Cooperative Private Divorce

What will be the operating agency aside from the court?  
The Office of Collaboration and Dispute Resolution in the Bureau of Mediation.

What would be the costs of Cooperative Private Divorce?  
The costs have not been determined yet but should be far lower than a court-based divorce. There will be costs for programming the identification and filing systems, and for administering the process. The filing fee for couples should be much lower than in the current system. Court systems will see fewer cases and thus have lower expenses.   

What if couples make mistakes and come up with vague or ambiguous agreements? Won’t the courts have to fix these messes later?      
This is the most common concern raised by lawyers and judges.  In reality, most "mistakes" currently involve not following the complicated procedures and legal doctrines of family court. It is not a mistake if people separate with an agreement each of them thinks is fair and they can live with, even if a lawyer could have told them they could have gotten a better deal.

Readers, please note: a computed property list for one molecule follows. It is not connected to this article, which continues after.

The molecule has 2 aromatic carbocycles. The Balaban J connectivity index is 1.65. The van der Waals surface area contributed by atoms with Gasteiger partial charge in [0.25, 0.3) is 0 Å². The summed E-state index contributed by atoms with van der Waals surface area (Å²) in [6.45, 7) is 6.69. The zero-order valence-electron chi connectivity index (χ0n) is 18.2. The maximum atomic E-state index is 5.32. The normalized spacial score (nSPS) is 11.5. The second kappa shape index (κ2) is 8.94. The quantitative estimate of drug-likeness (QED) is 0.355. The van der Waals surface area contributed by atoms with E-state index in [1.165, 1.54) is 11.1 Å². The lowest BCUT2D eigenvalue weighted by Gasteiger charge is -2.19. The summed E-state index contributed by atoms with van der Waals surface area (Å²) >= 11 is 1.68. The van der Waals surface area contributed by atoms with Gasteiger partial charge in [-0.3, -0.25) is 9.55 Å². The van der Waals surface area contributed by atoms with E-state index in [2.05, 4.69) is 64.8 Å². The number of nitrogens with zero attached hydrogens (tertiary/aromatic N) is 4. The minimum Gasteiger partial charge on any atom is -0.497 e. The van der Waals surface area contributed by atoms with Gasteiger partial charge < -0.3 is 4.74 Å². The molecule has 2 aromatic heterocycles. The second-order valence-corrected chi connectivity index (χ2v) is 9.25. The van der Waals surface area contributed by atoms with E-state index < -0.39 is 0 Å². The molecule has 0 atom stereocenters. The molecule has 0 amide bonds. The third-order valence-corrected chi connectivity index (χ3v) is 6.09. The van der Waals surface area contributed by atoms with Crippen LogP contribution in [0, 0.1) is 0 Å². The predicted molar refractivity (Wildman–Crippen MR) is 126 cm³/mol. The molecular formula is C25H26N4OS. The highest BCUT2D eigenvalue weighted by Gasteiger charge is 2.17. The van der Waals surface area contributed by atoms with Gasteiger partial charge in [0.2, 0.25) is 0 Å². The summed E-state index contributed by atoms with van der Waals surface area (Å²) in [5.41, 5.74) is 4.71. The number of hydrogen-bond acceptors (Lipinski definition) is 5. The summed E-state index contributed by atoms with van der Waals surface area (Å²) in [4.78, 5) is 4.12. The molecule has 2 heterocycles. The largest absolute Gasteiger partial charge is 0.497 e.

Couples who have cooperated in creating agreements are free to redo their agreements on their own without the court, using professional help if they choose.  It’s not at all clear that there will be lots of couples going to court to fix agreements.

What about threats and coercion when agreements are not reviewed by a judge?
Unfortunately, some people try to intimidate and coerce during divorce just as they did during the marriage.  The current court-based system does not handle these situations well, and in fact may exacerbate the risk by implicitly encouraging people to gain the most advantage in a contest.  The instructions for Cooperative Private Divorce warn people not to proceed with this track if they are feeling coerced or threatened.  And, people who start with the Cooperative Private Divorce may switch to the court system at any time if they feel the need for judicial oversight.  


What mindsets will have to change for Cooperative Private Divorce to be passed, 
implemented, and used by divorcing couples?

Mindset #1:  The adversarial idea that divorcing people are opponents instead of two people ending a marital relationship and (if they have children) continuing a parenting relationship.  

Mindset #2: The paternalistic idea that people cannot be trusted to make their own 
agreements and decide what help to seek without a judge looking over their shoulders and evaluating their decisions.  If people need a judge, they can ask for a judge.

Frequently Asked Questions